Tuesday, July 13, 2004

Refuting the Alethic Relativist, Part Two

My strategy for refuting the alethic relativist is to drive him onto the prongs of a trilemma. A trilemmatic argument against a thesis is an argument possessing exactly three mutually exclusive ‘horns’ or lemmata each of which is unacceptable, but which are jointly exhaustive of the possibilities available to the defender of the thesis, one of which the defender must accept. The thesis in question is

R. All truths are relative

which is equivalent to

R*. All truths are true-for-X.

In Part One, I showed that if (R) applies to itself and is taken to be true simpliciter (true period, nonrelatively true), then (R) is self-refuting. Clearly, if all truths are relative, and (R) is true, then (R) cannot be true simpliciter, but must itself be true-for-X, or relatively true. The consistent alethic relativist must adopt a relativized relativism. But this too leads to difficulties explained in Part One.

There is, however, a second way to avoid the contradiction that ensues when (R) is taken to be both self-applying and true simpliciter, and that is to deny that it applies to itself. This yields

ER. All truths except (ER) are relative.

Accordingly, there is a class of relative truths and a class of absolute truths, where the latter contains (ER) and its immediate logical consequences. The problem that now arises is whether it makes any sense to suppose that there are two kinds of truth, absolute and relative. Since there is no difference among absolute truth, truth simpliciter, and truth, this is equivalent to the question whether or not there are two kinds of truth, truth and relative-truth.

Now this is absurd on the face of it. It is like saying that that there are two kinds of leather, leather and artificial leather. Obviously, leather is not a proper kind of leather, where a proper kind of F is a kind that admits of other kinds of F. And since artificial leather is not leather at all, but merely a material that resembles leather closely enough to be confused with it, artificial leather is not a kind of leather. ‘Artificial’ in ‘artificial leather’ is an alienans adjective (like ‘decoy’ in ‘decoy duck’) and not a specifying adjective. Now just as it is nonsense to say that leather and artificial leather are kinds of leather, it is also nonsense to say that truth and relative-truth are kinds of truth. ‘Relative’ in ‘relative truth’ is an alienans, rather than a specifying, adjective.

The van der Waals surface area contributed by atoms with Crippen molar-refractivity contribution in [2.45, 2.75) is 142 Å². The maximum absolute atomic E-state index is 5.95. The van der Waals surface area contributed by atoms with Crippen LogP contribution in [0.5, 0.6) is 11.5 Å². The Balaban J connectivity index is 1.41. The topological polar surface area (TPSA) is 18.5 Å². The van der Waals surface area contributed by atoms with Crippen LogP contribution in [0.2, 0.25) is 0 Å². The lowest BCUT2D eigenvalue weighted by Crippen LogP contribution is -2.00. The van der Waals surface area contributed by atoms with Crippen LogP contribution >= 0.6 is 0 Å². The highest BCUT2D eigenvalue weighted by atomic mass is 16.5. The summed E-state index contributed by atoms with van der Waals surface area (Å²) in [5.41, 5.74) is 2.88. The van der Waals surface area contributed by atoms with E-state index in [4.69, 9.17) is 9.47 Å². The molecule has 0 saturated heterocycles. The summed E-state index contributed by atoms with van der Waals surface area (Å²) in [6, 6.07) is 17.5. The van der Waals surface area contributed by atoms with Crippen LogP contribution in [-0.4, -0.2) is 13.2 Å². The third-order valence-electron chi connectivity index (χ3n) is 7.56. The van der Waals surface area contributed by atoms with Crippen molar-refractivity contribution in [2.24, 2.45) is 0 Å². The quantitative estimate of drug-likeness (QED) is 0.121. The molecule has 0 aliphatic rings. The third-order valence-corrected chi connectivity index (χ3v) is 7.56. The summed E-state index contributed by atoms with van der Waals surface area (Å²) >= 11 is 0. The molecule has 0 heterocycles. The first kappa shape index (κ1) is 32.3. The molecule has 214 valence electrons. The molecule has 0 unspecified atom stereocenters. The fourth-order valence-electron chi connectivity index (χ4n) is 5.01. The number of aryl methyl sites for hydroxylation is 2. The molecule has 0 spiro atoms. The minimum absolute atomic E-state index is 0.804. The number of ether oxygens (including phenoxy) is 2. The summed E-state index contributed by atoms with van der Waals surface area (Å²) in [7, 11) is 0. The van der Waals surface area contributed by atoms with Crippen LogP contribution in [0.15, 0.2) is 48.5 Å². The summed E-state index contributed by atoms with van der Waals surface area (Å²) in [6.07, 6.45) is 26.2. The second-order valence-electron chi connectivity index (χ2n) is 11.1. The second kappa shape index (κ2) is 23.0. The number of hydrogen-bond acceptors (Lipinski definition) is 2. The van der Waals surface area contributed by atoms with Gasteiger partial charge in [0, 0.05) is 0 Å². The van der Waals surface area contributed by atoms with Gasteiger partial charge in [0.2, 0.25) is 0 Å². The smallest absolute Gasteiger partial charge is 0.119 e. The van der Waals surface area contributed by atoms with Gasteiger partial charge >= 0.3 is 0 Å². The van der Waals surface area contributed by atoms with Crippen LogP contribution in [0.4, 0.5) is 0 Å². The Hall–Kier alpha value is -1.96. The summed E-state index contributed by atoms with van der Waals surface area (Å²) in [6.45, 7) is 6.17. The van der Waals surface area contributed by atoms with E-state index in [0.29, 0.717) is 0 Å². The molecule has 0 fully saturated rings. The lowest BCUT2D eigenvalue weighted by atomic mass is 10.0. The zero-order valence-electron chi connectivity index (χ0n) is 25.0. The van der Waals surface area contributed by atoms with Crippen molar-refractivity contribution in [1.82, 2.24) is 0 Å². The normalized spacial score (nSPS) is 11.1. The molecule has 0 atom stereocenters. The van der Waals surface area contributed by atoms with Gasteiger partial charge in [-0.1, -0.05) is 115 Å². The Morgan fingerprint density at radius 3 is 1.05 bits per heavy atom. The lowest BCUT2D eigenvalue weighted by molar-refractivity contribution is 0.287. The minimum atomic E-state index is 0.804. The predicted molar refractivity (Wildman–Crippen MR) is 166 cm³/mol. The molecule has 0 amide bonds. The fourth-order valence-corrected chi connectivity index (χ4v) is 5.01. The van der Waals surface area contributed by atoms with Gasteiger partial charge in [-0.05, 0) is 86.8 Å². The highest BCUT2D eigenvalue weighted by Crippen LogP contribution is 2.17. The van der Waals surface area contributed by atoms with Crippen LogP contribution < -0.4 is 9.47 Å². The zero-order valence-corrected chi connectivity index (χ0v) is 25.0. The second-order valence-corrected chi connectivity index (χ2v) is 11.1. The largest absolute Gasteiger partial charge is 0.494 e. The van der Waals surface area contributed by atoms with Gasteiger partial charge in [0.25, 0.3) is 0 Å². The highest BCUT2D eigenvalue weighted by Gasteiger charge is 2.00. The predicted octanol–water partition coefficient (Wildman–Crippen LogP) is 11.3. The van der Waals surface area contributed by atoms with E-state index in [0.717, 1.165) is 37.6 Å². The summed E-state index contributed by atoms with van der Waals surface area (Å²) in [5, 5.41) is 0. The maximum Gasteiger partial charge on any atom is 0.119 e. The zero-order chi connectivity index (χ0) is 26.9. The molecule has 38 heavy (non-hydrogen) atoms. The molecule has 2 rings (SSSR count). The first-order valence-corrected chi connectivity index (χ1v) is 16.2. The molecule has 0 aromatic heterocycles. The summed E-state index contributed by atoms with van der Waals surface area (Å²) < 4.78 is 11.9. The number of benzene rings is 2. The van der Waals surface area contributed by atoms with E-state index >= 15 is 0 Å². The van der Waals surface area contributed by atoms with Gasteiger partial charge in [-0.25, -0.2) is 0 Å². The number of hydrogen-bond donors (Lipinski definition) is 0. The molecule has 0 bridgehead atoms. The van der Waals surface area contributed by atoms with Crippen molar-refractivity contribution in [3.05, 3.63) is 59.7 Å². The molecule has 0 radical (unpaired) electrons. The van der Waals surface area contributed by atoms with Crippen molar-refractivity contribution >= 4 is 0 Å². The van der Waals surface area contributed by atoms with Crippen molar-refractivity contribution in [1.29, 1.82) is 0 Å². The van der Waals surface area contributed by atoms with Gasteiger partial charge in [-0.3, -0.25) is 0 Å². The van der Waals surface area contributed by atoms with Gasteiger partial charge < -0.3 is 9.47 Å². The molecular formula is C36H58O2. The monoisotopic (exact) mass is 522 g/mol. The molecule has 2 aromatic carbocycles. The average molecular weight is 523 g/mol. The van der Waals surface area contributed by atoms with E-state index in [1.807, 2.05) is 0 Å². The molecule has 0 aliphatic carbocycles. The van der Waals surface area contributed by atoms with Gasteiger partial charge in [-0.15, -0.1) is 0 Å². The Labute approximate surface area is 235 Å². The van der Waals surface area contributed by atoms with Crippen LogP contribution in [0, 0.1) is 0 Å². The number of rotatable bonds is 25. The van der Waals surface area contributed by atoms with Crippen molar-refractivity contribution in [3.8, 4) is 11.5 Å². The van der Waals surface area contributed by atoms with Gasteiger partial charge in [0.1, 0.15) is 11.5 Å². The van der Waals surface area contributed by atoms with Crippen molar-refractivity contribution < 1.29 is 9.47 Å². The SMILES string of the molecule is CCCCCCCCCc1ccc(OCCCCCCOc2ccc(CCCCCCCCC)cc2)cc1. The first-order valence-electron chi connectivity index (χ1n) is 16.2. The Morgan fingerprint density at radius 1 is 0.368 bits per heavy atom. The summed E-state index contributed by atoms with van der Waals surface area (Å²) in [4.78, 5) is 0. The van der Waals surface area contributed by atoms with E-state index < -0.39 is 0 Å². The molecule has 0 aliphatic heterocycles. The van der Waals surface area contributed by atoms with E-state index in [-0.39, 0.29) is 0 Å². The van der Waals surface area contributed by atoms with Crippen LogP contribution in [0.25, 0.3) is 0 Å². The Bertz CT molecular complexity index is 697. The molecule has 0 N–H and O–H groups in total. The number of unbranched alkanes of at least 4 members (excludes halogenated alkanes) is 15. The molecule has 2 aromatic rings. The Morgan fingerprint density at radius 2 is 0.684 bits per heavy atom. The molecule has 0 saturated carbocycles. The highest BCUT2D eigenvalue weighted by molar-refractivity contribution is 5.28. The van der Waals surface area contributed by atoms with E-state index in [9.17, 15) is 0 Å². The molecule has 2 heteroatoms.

To sum up. The concept of truth is the concept of something absolute by its very nature. Talk of relative truth is just a confused way of referring to something quite distinct from truth, rational acceptability, for example. The proposition that water is an element was rationally acceptable to the ancient Greeks, in the sense that it was reasonable for them to believe this proposition, but it is not rationally acceptable to us. Rational acceptability is a relative concept. It depends on who is doing the accepting, how he is situated, what his background knowledge is, etc. Truth, however, cannot be identified with rational acceptability. To see this, consider that it was reasonable for the ancient Greeks to believe that water is an element, reasonable for Dalton to believe that it is the compound HO and reasonable for us to believe that it is H2O. If truth = rational acceptability, then, given the truism that the truth about X corresponds to the way X is, it follows that the chemical structure of water has changed – which is absurd. Therefore, truth cannot be identified with rational acceptability.

But what about identifying truth with rational acceptability (or warranted assertibility) at the ideal limit of inquiry? This doesn’t work either as a later post may demonstrate.